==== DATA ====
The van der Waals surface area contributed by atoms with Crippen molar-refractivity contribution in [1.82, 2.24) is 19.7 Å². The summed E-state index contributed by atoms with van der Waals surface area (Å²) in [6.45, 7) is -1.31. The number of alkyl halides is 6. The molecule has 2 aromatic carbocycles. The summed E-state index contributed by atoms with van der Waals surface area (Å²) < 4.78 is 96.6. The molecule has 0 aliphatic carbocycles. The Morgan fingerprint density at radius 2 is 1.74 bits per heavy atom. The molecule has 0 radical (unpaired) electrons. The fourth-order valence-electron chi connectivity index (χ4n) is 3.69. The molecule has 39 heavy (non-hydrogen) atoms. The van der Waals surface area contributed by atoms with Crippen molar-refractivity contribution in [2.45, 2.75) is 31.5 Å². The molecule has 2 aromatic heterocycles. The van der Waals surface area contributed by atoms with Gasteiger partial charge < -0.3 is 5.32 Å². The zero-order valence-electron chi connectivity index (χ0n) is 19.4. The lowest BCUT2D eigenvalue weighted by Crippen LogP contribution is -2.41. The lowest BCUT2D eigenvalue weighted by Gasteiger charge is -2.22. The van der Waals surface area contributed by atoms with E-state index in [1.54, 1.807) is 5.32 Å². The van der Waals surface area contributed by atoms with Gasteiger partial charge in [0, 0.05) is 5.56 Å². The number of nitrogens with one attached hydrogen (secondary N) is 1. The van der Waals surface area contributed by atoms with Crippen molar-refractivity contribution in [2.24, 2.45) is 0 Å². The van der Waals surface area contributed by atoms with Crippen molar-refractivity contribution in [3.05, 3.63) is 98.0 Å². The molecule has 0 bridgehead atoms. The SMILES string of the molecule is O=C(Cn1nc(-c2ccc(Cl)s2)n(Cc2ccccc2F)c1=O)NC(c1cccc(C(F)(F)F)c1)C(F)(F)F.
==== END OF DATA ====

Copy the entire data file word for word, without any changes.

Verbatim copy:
The van der Waals surface area contributed by atoms with Crippen molar-refractivity contribution in [1.82, 2.24) is 19.7 Å². The summed E-state index contributed by atoms with van der Waals surface area (Å²) in [6.45, 7) is -1.31. The number of alkyl halides is 6. The molecule has 2 aromatic carbocycles. The summed E-state index contributed by atoms with van der Waals surface area (Å²) < 4.78 is 96.6. The molecule has 0 aliphatic carbocycles. The Morgan fingerprint density at radius 2 is 1.74 bits per heavy atom. The molecule has 0 radical (unpaired) electrons. The fourth-order valence-electron chi connectivity index (χ4n) is 3.69. The molecule has 39 heavy (non-hydrogen) atoms. The van der Waals surface area contributed by atoms with Crippen molar-refractivity contribution in [2.45, 2.75) is 31.5 Å². The molecule has 2 aromatic heterocycles. The van der Waals surface area contributed by atoms with Gasteiger partial charge < -0.3 is 5.32 Å². The zero-order valence-electron chi connectivity index (χ0n) is 19.4. The lowest BCUT2D eigenvalue weighted by Crippen LogP contribution is -2.41. The lowest BCUT2D eigenvalue weighted by Gasteiger charge is -2.22. The van der Waals surface area contributed by atoms with E-state index in [1.54, 1.807) is 5.32 Å². The van der Waals surface area contributed by atoms with Gasteiger partial charge in [0, 0.05) is 5.56 Å². The number of nitrogens with one attached hydrogen (secondary N) is 1. The van der Waals surface area contributed by atoms with Crippen molar-refractivity contribution in [2.24, 2.45) is 0 Å². The van der Waals surface area contributed by atoms with Crippen molar-refractivity contribution in [3.05, 3.63) is 98.0 Å². The molecule has 0 bridgehead atoms. The SMILES string of the molecule is O=C(Cn1nc(-c2ccc(Cl)s2)n(Cc2ccccc2F)c1=O)NC(c1cccc(C(F)(F)F)c1)C(F)(F)F.